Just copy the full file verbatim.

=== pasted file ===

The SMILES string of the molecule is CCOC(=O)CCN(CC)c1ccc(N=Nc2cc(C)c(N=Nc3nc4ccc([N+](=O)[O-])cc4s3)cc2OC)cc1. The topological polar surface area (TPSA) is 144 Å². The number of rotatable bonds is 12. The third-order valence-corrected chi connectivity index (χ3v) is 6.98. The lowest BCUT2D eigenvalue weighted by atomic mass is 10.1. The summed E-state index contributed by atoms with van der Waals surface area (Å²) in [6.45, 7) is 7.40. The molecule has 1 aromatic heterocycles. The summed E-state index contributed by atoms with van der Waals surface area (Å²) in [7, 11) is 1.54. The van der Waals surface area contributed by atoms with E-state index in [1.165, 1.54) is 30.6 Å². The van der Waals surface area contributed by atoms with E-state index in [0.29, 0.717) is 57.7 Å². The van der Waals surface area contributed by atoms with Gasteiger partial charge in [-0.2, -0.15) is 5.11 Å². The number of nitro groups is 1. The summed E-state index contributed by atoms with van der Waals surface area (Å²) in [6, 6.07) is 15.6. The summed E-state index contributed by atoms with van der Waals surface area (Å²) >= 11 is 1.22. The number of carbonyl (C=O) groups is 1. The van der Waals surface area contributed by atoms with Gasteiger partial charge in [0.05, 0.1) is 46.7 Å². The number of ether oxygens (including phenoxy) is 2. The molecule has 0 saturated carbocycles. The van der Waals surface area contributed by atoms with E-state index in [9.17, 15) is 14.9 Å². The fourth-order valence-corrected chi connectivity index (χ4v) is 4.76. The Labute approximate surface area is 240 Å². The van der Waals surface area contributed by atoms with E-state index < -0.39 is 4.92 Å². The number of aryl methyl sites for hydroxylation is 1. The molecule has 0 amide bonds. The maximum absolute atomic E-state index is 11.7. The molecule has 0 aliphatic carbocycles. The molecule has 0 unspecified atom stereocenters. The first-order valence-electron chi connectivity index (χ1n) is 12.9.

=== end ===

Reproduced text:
The SMILES string of the molecule is CCOC(=O)CCN(CC)c1ccc(N=Nc2cc(C)c(N=Nc3nc4ccc([N+](=O)[O-])cc4s3)cc2OC)cc1. The topological polar surface area (TPSA) is 144 Å². The number of rotatable bonds is 12. The third-order valence-corrected chi connectivity index (χ3v) is 6.98. The lowest BCUT2D eigenvalue weighted by atomic mass is 10.1. The summed E-state index contributed by atoms with van der Waals surface area (Å²) in [6.45, 7) is 7.40. The molecule has 1 aromatic heterocycles. The summed E-state index contributed by atoms with van der Waals surface area (Å²) in [7, 11) is 1.54. The van der Waals surface area contributed by atoms with E-state index in [1.165, 1.54) is 30.6 Å². The van der Waals surface area contributed by atoms with E-state index in [0.29, 0.717) is 57.7 Å². The van der Waals surface area contributed by atoms with Gasteiger partial charge in [-0.2, -0.15) is 5.11 Å². The number of nitro groups is 1. The summed E-state index contributed by atoms with van der Waals surface area (Å²) in [6, 6.07) is 15.6. The summed E-state index contributed by atoms with van der Waals surface area (Å²) >= 11 is 1.22. The number of carbonyl (C=O) groups is 1. The van der Waals surface area contributed by atoms with Gasteiger partial charge in [0.05, 0.1) is 46.7 Å². The number of ether oxygens (including phenoxy) is 2. The molecule has 0 saturated carbocycles. The van der Waals surface area contributed by atoms with E-state index in [9.17, 15) is 14.9 Å². The fourth-order valence-corrected chi connectivity index (χ4v) is 4.76. The Labute approximate surface area is 240 Å². The van der Waals surface area contributed by atoms with E-state index < -0.39 is 4.92 Å². The number of aryl methyl sites for hydroxylation is 1. The molecule has 0 amide bonds. The maximum absolute atomic E-state index is 11.7. The molecule has 0 aliphatic carbocycles. The molecule has 0 unspecified atom stereocenters. The first-order valence-electron chi connectivity index (χ1n) is 12.9.